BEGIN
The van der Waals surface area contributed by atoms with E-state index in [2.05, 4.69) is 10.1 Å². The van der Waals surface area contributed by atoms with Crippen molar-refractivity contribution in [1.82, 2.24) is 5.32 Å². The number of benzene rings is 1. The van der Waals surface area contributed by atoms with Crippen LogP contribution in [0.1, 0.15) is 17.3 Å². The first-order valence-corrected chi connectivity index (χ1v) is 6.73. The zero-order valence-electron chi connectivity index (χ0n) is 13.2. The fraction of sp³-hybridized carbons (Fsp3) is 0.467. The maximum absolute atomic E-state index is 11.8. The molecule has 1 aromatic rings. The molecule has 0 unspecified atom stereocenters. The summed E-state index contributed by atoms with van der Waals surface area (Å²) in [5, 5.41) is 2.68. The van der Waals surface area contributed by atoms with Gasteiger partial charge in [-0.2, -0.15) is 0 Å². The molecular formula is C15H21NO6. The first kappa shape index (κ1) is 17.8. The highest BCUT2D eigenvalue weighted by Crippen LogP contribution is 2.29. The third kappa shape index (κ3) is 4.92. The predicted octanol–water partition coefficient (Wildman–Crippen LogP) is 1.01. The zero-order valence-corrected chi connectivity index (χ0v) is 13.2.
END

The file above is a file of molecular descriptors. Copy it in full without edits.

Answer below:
The van der Waals surface area contributed by atoms with E-state index in [2.05, 4.69) is 10.1 Å². The van der Waals surface area contributed by atoms with Crippen molar-refractivity contribution in [1.82, 2.24) is 5.32 Å². The number of benzene rings is 1. The van der Waals surface area contributed by atoms with Crippen LogP contribution in [0.1, 0.15) is 17.3 Å². The first-order valence-corrected chi connectivity index (χ1v) is 6.73. The zero-order valence-electron chi connectivity index (χ0n) is 13.2. The fraction of sp³-hybridized carbons (Fsp3) is 0.467. The maximum absolute atomic E-state index is 11.8. The molecule has 1 aromatic rings. The molecule has 0 unspecified atom stereocenters. The summed E-state index contributed by atoms with van der Waals surface area (Å²) in [5, 5.41) is 2.68. The van der Waals surface area contributed by atoms with Gasteiger partial charge in [-0.2, -0.15) is 0 Å². The molecular formula is C15H21NO6. The first kappa shape index (κ1) is 17.8. The highest BCUT2D eigenvalue weighted by Crippen LogP contribution is 2.29. The third kappa shape index (κ3) is 4.92. The predicted octanol–water partition coefficient (Wildman–Crippen LogP) is 1.01. The zero-order valence-corrected chi connectivity index (χ0v) is 13.2.